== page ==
As long as Congress remains in the thrall of “the economy of influence”—its members dependent on money to fund reelection campaigns—“no progress would be made on copyright or any other public-policy question,” he explains. “It wasn’t just esoteric areas like copyright, it was also fundamental issues like global warming, healthcare, or any number of others.” That set Lessig off in a new direction—including an exploratory, aborted run for Congress and, ultimately, in 2008, a return to Harvard. He now directs the Safra Center for Ethics, serves as Furman professor of law and leadership at Harvard Law School, and investigates the American government and what ails it. His findings, recently published in Republic, Lost: How Money Corrupts Congress—and a Plan to Stop It, have led him to conclude that nothing less than overhauling the way elections are funded—involving a tool never before invoked in American democracy—is required.

More here.

Wednesday Poem

Her Body is Private

ppppppppppppppp in spite of all
the sweet inducements to disrobe
in the public eye, to sunbathe
in the hot glow of the spotlight (not be
forgotten for a minute, maybe two);
ppppppppppppppp in spite of all
the cash that flows to those
who wear their heart, not on their sleeve
in that old innocence, but on their naked
wrist, or butt, like a tattoo;
ppppppppppppppp in spite of all
emoluments, of shrinks who swear
that secrets eat the lining from the guts
and that the more you tell, the less
you burn in hells intestinal;
ppppppppppppppp in spite of all,
her memory, like her body, is
her own, and serpents guard it
like a tree with treasure in a myth;
if you approach, she'll turn
the blank side of her words, a shield
to the light, to fix your face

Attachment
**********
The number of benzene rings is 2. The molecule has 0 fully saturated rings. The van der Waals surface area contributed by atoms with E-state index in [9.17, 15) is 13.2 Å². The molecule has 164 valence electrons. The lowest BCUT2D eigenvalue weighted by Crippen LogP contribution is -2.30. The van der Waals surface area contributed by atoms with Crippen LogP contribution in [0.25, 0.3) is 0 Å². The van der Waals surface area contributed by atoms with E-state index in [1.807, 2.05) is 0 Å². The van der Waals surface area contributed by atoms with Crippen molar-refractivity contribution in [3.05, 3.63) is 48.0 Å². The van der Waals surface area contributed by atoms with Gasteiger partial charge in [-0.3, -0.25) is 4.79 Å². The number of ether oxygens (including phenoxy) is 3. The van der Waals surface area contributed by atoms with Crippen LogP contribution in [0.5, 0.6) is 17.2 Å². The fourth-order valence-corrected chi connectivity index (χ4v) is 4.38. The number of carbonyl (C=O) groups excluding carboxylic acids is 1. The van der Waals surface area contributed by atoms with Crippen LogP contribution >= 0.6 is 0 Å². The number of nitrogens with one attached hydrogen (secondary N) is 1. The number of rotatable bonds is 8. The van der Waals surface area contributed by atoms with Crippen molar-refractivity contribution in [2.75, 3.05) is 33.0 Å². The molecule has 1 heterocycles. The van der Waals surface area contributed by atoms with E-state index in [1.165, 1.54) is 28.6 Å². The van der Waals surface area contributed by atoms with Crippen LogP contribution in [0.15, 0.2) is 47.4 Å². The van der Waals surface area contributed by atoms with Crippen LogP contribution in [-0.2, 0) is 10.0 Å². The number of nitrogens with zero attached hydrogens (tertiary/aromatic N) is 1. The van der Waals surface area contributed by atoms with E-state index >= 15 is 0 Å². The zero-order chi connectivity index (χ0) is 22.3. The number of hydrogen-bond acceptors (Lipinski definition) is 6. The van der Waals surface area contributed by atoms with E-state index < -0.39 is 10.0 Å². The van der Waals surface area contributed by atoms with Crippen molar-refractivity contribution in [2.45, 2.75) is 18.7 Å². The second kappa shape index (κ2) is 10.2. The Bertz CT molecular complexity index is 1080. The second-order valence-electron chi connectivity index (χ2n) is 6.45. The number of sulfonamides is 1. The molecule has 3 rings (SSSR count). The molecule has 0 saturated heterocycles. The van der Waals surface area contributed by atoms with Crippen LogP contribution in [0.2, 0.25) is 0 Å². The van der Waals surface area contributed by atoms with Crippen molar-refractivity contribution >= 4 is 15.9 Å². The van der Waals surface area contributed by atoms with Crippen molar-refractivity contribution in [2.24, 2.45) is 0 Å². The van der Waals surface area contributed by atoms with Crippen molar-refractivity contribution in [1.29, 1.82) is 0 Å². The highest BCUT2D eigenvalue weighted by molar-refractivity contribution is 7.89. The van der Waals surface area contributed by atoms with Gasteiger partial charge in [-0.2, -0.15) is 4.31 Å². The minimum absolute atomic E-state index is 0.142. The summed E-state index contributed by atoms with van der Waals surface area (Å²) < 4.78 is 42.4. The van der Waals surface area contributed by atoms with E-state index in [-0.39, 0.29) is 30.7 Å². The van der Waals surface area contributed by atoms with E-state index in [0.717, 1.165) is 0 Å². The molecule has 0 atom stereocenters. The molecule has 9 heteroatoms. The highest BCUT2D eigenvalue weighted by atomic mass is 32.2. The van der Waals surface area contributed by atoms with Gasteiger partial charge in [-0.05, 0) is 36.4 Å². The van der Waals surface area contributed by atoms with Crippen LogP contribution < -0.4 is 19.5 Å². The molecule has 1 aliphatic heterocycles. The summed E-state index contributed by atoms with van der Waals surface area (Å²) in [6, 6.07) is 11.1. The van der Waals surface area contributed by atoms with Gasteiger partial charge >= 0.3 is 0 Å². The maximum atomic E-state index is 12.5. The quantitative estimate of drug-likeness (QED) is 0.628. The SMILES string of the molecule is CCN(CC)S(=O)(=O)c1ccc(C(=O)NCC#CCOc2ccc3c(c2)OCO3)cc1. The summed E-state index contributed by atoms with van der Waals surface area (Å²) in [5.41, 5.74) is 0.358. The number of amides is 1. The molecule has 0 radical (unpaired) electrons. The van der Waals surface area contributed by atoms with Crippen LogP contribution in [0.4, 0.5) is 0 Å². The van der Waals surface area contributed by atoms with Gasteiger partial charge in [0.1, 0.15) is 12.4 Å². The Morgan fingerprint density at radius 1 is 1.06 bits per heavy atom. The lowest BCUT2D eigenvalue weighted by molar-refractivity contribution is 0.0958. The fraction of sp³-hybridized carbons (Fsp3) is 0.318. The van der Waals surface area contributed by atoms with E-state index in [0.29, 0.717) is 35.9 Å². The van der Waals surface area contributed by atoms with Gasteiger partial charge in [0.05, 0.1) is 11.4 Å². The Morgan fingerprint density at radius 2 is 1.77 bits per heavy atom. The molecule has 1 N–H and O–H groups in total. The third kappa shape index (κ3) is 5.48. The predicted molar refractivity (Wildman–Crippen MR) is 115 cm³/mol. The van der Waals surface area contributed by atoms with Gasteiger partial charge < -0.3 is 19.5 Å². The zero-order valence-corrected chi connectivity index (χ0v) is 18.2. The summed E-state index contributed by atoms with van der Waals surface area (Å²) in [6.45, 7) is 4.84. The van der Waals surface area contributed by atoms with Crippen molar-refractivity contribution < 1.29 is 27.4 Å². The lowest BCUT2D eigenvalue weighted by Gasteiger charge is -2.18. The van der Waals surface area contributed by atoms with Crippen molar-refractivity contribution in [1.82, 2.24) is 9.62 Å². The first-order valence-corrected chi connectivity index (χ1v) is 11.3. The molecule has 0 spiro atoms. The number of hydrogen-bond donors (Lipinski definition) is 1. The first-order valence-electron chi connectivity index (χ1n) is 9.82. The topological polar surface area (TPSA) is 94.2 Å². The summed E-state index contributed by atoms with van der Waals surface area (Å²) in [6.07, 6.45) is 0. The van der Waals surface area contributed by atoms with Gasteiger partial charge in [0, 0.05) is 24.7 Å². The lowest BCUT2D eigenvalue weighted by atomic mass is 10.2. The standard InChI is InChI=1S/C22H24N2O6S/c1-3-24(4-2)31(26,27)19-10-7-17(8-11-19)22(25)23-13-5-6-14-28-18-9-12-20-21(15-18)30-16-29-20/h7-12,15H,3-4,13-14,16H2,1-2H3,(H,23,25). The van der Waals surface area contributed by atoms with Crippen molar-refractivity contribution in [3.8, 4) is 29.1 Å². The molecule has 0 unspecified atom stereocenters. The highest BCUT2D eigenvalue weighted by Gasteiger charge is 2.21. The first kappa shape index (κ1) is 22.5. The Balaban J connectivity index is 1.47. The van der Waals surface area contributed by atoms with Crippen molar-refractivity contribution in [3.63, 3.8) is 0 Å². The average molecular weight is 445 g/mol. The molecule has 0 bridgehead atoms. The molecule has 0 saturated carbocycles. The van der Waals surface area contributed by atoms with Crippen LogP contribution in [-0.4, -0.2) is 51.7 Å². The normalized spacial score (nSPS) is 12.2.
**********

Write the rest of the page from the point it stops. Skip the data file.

in the bright circle
of its mirror. This time Medusa
has the shield, and the last word.

by Eleanor Wilner
from Reversing the Spell: New & Selected Poems
Copper Canyon Press, 1998

Gore Vidal: October 3 1925-July 31 2012

From The Telegraph:

Gore-vidal_2295260bIn his own country, from whose eastern political establishment he came, he detected no conversation worth the name, a failure of education, manners on the decline, and political leaders cynical and without languages or a grasp of the outside world. The morals and lifestyle of his countrymen he fond abhorrent, and the state of literature and popular entertainment, especially television, beyond words. For much of his adult life Vidal lived in Italy, which he first visited at 13, and there he wrote about the United States, where he set the bulk of his novels, including the five-book saga running from the American Revolution to the Korean War. His wide reading in Greek and Roman history — though he never attended university — showed in allusions to the ancient world throughout his novels on Washington, and in the parallels he liked to draw between political life in classical times and in modern America. From his flat in Ravello (where he was made an honorary citizen) on the Amalfi peninsula, and his penthouse in old Rome, he found that distance gave him perspective as he wrote his observant, witty, often vitriolic books and essays on his own country.

Vidal had an enormous output, publishing more than 20 novels as wells as collections of stories and essays, plays and television work. When he was at home he was in demand on radio and television chat shows, which he made an outlet for his cutting wit and iconoclastic views on history, politics, art, journalism, theatre and sex. In an essay called Writing Plays for TV he described himself thus: “I am at heart a propagandist, a tremendous hater, a tiresome nag, complacently positive that there is no human problem which cannot be solved if people would simply do as I advise.”

More here.